Because I collect hands, my children often give me hand jewelry-- from Greece, Israel, India, and places I can’t even remember.

I discovered a flamboyant beaded collar or ruff that I bought in Mexico and never had the nerve to wear. (I can’t carry off dramatic jewelry very well.) On a piece of string I discovered a smiling Toltec god’s head made of clay that was put around my neck by Indian children while we celebrated the spring solstice and the vanilla harvest among the pyramids of El Tajin, Veracruz, Mexico. As the pyramids came to life at night with colored lights, and the indigenous people sang and danced, it was like time-traveling back to an era long before the Spanish came.

I’m very big on good luck charms, figuring a little protection can’t hurt—so I’ve been known to wear my little orange figure of the Hindu god Ganesh and the Om symbol on the same chain as a Greek “evil eye” charm. And in my trip to India this year, I went crazy buying “tribal jewelry”—hammered silver cuffs and necklaces picturing the Hindu gods. Now I need the courage to wear those dramatic pieces out in public, as Madeleine Albright did every day when she was representing the American people.

My archeological dig into my costume jewelry has left me with two resolutions: I’m going to try to wear these souvenirs of my life more often. And when my daughters come home for Thanksgiving, I’m going to let the them choose which ones they want, while I can still remember the stories that go with each piece.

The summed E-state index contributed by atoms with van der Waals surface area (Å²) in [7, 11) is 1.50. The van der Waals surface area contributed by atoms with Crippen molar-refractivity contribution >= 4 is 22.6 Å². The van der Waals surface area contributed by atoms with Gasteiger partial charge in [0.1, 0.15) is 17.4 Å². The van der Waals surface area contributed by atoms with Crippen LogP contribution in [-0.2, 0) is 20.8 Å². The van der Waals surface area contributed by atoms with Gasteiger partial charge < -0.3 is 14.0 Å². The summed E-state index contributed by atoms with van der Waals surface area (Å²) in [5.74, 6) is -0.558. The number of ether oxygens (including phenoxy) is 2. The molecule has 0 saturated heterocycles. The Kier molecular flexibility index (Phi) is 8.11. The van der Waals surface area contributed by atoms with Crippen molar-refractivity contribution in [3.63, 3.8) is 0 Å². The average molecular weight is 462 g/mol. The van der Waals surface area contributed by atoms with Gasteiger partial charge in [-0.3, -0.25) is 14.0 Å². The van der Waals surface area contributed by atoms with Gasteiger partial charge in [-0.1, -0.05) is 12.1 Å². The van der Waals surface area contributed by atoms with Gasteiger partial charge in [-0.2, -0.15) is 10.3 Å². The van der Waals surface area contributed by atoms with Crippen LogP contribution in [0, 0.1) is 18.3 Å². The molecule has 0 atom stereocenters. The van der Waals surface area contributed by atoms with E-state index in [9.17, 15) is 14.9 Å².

Unknown said...

great post. Makes me want to go through my jewelry box too!

Anonymous said...

I stumbled upon this blog as I was looking for cartilage jewelry and I think that I was incredibly lucky for doing so.
I think that this is a extremely gorgeous blog you have there.
Would it be ok if I like site on facebook along with your url and the header of the
article:"Blogger: A Rolling Crone"??
The Cartilage Jewelry Team

Also visit my blog - cartilage piercings

by Joan Gage said...

Thanks for these kind words! I enjoyed your site too--first I heard of cartilage jewelry. (But then I'm a crone--not too fashion forward.)